The city began sifting through 9/11 material again April 1 in search of human remains—but a group representing victims’ families wants the effort halted until the mishandling of DNA at the Medical Examiner’s Office can be investigated.
The 9/11 Parents & Families of Firefighters and WTC Victims last week also called for an independent auditor to monitor all 9/11 work at the Office of the Chief Medical Examiner, and for an investigator to review all previous World Trade Center samples and order them retested if needed.
An Office in Disarray
In recent years, mistakes have surfaced in the office’s handling of DNA in criminal cases, and staff has been arrested for crimes as disparate as embezzling funds, giving prescription drugs to friends and posing for pictures with severed body parts. Longtime Chief ME Dr. Charles S. Hirsch recently retired.
“We fear that a long-standing culture of mistakes, mishaps and lack of oversight in the Office of the Chief Medical Examiner (OCME) has jeopardized not only the day-to-day operations of criminal DNA cases but the 9/11 WTC human-remains cases as well,” the group said in a press release. “...Accountability, responsibility, transparency, professionalism and integrity in the OCME is the least that all crime victims, members of the public, and families of the victims deserve for themselves and for their loved ones.”
In January, one official was fired and another suspended after an internal investigation found that more than 50 DNA samples from crime scenes hadn’t been uploaded to state databases as required. The errors were discovered after a separate two-year investigation revealed that evidence from at least 26 rape kits had been overlooked, and materials from other kits had been switched or lost.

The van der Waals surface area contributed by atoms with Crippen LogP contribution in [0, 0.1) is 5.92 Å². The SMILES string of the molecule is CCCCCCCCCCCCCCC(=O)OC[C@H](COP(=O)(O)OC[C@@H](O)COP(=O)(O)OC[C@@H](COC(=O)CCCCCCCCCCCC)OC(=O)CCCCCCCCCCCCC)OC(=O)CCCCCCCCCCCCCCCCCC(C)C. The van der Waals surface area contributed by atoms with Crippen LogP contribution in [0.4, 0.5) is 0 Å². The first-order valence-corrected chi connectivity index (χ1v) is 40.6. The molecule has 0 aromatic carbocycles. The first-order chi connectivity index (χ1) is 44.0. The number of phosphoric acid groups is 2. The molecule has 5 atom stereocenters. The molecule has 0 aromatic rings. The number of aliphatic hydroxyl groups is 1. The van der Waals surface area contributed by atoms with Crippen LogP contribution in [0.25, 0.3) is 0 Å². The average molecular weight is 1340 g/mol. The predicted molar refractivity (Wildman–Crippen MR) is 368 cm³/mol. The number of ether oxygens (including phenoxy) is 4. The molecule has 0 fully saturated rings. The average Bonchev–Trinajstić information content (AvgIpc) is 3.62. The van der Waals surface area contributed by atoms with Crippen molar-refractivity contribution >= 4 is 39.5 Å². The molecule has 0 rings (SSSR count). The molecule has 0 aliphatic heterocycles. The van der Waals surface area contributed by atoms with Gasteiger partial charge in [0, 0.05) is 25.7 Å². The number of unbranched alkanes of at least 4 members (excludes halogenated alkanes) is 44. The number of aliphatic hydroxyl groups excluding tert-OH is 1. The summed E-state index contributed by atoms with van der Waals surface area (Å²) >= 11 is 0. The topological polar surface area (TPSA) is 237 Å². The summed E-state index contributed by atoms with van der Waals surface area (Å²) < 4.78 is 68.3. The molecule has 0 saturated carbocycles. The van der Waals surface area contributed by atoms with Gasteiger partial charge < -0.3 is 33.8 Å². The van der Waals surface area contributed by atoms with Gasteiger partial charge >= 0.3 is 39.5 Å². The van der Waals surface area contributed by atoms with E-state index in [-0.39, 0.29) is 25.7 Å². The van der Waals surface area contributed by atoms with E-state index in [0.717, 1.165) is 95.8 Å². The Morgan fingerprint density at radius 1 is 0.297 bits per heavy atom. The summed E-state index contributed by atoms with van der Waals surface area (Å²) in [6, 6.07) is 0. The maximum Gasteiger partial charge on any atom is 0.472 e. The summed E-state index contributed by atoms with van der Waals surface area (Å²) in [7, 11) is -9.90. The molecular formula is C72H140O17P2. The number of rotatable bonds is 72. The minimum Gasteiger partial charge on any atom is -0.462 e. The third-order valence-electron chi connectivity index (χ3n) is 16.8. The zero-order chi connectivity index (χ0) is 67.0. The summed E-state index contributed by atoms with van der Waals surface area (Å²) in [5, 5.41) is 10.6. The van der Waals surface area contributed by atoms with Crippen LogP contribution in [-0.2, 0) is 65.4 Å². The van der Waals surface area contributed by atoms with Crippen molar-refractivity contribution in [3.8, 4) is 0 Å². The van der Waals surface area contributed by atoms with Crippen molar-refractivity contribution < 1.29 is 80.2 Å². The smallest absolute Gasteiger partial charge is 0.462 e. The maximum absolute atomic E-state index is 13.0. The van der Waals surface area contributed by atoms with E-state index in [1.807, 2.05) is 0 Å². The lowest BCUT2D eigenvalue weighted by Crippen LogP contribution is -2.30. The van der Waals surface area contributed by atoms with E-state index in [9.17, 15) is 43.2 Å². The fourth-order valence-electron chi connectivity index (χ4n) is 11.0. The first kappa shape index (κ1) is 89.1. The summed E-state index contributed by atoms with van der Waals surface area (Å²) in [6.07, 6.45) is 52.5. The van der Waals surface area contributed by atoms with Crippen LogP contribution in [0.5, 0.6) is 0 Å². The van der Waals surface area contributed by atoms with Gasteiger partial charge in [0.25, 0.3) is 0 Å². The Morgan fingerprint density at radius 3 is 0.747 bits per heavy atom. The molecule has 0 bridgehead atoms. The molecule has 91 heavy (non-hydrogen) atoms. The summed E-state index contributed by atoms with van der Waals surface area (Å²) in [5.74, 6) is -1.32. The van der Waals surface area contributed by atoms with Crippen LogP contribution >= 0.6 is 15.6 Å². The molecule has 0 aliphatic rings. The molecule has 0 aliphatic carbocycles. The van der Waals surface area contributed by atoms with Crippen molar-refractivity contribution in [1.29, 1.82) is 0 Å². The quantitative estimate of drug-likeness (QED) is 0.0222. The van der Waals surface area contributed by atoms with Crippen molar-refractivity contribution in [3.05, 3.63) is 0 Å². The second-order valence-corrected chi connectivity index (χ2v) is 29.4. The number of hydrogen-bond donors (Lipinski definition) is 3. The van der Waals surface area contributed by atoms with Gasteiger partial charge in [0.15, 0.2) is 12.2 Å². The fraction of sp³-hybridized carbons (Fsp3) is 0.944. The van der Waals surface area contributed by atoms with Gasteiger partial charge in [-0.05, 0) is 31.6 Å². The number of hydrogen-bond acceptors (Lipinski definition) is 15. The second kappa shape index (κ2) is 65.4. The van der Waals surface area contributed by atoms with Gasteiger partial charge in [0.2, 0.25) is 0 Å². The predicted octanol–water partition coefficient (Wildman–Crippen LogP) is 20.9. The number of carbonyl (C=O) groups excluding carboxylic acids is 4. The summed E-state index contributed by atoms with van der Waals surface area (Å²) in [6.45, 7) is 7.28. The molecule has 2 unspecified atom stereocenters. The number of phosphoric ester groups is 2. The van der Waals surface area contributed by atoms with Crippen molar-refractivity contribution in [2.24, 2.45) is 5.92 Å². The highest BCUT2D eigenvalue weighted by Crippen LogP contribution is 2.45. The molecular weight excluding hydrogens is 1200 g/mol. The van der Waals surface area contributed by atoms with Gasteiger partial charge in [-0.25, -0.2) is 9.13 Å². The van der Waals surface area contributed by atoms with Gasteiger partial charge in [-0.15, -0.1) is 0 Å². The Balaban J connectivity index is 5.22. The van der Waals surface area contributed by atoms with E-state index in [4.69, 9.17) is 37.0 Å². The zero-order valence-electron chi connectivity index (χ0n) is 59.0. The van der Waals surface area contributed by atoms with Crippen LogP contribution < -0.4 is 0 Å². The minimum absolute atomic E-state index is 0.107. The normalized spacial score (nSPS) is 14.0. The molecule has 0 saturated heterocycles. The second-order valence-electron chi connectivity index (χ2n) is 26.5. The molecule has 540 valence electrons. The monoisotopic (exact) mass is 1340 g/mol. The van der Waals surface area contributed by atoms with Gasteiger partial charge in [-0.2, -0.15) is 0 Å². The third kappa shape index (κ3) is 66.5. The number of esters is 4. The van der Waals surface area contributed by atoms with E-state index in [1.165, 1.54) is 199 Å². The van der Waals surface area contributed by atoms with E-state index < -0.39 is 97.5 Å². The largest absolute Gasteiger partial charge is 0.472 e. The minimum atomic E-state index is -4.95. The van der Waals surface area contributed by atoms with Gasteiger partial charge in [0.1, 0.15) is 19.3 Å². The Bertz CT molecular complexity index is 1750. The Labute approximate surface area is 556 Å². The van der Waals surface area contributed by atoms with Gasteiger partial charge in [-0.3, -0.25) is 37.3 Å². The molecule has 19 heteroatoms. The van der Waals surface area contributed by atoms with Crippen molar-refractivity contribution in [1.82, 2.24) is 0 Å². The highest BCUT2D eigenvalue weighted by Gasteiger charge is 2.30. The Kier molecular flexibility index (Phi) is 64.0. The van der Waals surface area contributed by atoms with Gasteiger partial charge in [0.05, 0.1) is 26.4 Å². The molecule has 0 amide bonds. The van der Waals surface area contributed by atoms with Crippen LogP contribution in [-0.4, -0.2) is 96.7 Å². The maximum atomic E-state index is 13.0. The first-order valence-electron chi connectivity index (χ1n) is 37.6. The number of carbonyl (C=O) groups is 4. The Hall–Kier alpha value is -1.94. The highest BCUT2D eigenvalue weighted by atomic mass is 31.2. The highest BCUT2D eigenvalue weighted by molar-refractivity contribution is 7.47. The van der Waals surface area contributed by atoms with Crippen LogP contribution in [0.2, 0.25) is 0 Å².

In 2007, the head of the office’s computer network pleaded guilty in Federal court to embezzling Federal Emergency Management Agency and other funds awarded for locating 9/11 victim remains. Later that year, a dentist who identified World Trade Center casualties admitted to writing illegal prescriptions for his girlfriend. And in 2011, a jury awarded $1 million to a Staten Island family after the Medical Examiner’s Office improperly kept their teenage son’s organs without informing them.
Urged State Takeover
The 9/11 group called for a state takeover of the office until an outside investigation into its practices could be completed.
“At this time, we are not confident in the OCME’s ability to extract and identify DNA samples that may be found during the sifting process,” they wrote.
The ME’s Office declined to respond.
The remains of about 1,100 World Trade Center victims have not been identified more than 11 years after the attacks.
The 9/11 Parents & Families last week suggested that that tally should be higher. The group is also fighting the National Sept. 11 Memorial and Museum, which it says did not consult the families adequately when planning to house their loved ones’ remains several stories underground within the paid section of the museum.